A STEAK, A FISH AND A SOUR MASH
There is no secret to the fact that I love wine butter sauces and of course that I love all things seafood. Our South Gulf Coast has been under severe
environmental attack and ruin of late and it will be a while before we can fully enjoy the fruits of the Gulf of Mexico. Southern oysters will be available again someday, but just not yet so I will hold off on any oyster raw or cooked. We will be cooking clams in beer and sausage broth; tilapia with ginger-sake butter sauce and fresh melons; rib eye steak with sour mash sautéed pecans and avocado on butternut squash and tempura okra. Sauces can involve any properly used alcohol, juice or tea instead of classical creams, stocks and egg based sauces. Let’s have fun with what each season offers!
The culinary exploration and work involved in developing my new restaurant was herculean and with ease at the same time. When I realized that there is nothing so great as this love for my home land and nothing so professionally awkward for me as Southern cuisine I knew I had to take on the task. My 30 year career has opened many beautiful experiences in the foods of the world. The most difficult was the food of my family, of Georgia. The most inspiring has been the foods of Pacific Asia. The most technically important, valuable and necessary has been Classical Continental. Bringing it all together is an act of love. I feel as if every day in this life of food and literature has been a love letter to my beloved South and to the intriguing woks of Asia. If there is no love then how can there even be a cuisine? Each recipe is a paragraph in this love affair with cuisine. For those who live to eat you will understand, for those who live to cook and eat you will have already uncovered the reasons why this love is so great and never ending.
The weather this year has brought a lot of vegetables and fruits into an early ripe stage so things like butternut squash and small pumpkins, okra and various melons are perfect in September. Various beans have taken a hard hit this year but tomatoes have gone wild, especially the smaller, sweeter ones. To take advantage of this we are using butternut squash and okra, melons and basil as contenders for best bounty thus far this year.
Our first dish is a bowl of fresh, salty, gently chewy middle neck clams. Clams come in all shapes and sizes. The best is open to any number of argument. Discuss among yourselves but I am partial to razor clams, cherry stone and middle neck.
This one is so easy it is kinda funny. Hardest part is finding fresh, perfect clams. Check each clam by tapping the back end of it on the counter. If the clam slowly closes then it is alive. Never eat dead clams. Throw dead ones away. Cook from live.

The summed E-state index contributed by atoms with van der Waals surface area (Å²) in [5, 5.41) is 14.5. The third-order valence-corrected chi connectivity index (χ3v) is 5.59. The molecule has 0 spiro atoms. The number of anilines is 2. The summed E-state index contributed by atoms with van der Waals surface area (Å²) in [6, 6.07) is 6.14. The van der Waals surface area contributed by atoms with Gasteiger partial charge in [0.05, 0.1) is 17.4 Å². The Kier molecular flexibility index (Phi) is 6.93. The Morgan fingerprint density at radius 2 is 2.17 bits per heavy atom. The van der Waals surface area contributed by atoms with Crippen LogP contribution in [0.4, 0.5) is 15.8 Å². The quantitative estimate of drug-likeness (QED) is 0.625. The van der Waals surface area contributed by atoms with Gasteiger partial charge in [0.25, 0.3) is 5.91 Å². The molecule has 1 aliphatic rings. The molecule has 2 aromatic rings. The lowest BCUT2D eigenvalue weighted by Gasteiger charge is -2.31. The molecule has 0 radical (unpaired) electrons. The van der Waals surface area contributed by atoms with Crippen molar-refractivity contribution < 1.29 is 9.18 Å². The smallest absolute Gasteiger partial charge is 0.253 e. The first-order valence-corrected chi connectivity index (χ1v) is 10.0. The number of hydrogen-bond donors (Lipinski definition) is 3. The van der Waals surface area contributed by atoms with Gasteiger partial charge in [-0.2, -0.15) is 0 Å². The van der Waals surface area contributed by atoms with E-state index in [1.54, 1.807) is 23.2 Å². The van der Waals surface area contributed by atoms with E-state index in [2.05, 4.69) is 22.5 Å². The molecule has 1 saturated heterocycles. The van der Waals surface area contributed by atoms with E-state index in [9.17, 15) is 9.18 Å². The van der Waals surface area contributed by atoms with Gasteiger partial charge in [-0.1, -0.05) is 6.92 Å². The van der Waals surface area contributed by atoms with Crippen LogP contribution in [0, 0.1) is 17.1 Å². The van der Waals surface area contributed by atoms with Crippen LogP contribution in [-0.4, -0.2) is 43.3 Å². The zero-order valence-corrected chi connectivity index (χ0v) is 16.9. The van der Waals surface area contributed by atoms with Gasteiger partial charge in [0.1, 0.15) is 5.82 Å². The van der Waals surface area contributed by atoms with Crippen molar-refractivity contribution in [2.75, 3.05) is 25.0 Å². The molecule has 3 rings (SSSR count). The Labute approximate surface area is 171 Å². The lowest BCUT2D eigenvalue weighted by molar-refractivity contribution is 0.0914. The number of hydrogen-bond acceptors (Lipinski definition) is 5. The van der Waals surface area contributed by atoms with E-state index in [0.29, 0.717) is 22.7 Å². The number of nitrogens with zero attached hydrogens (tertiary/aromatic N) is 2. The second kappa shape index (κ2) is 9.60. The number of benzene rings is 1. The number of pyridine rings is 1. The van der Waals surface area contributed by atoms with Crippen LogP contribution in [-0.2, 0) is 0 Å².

A good clam will be a bit chewy but have a rich, brine flavor cherished by all lovers of bivalve sea creatures!
2 dozen very fresh middle neck clams
½ cup tomato, seeded and chopped
1 cup dark beer
1 cup dark chicken stock
2 sprigs oregano, fresh
4 slices jalapeno
2 wedges lime
½ teaspoon flaked pink sea salt
Bring liquids to a boil and reduce by half. Add clams, tomato, oregano and jalapeno. Squeeze lime over the clams and then sprinkle salt.
Serve with toasted french bread.
TILAPIA WITH MELONS AND SAKE BUTTER
I feel obligated to write about this wonderful super food of the perch family at least once a year. Sake is rice wine but what a complicated wine it is. Most of us understand sake as something reserved for sushi night out but there is a complicated array of interesting flavors going on as one goes up and down the list of sakes made today. They can taste like lighter fluid and moonshine on the one hand and as sublime as a fine Pinot on the other. Sake is in many flavors and the best will have a plum cured in the bottle the way that Poire William Liquor has the pear inside of it. Sake is not for everyone but when it is made via the classic style of a fine pan butter sauce then it fully expresses itself as a great cooking wine.
Melons define the South as much as anything else does and what better way than to use melons of the world that grow well here? Sweet, complex, refreshing and everything good about a late summer day.
Cook jasmine rice, sweet potatoes and pineapple together as a starch to go with your tilapia.
2, 6 ounce tilapia fillets
1/3 cup flour
1/3 teaspoon salt
1/3 teaspoon black pepper, cracked
10 thin slices Crenshaw or honeydew melon
10 thin slices Korean watermelon
1 shallot, minced
4 ounces sake
½ teaspoon ginger, minced
2 ounces butter, very cold, cut in small squares
Dust tilapia in flour, salt and pepper and sauté on medium high heat for two minutes per side turning four times. Add melon and cook just enough to soften. Remove from pan and place in warm spot on the stove. Add shallot and ginger to pan, then add the sake. Cook the sake down until the shallots begin to bubble and almost dry. Stir in the butter piece by piece until fully incorporated and it is like a thick cream. Reserve in warm place.
Place tilapia and melons on the rice. Pour sake butter over the fish.
This is good with a well mixed and represented mesclun mix of lettuces with a tangy vinaigrette (citrus and coconut water with rice vinegar and corn oil style).
SOUR MASH, AVOCADO, OKRA AND BUTTERNUT SQUASH!
About avocado, a local newspaper, the Athens Banner Herald on 8/17/10, reprinted this research from a column by “You Docs”: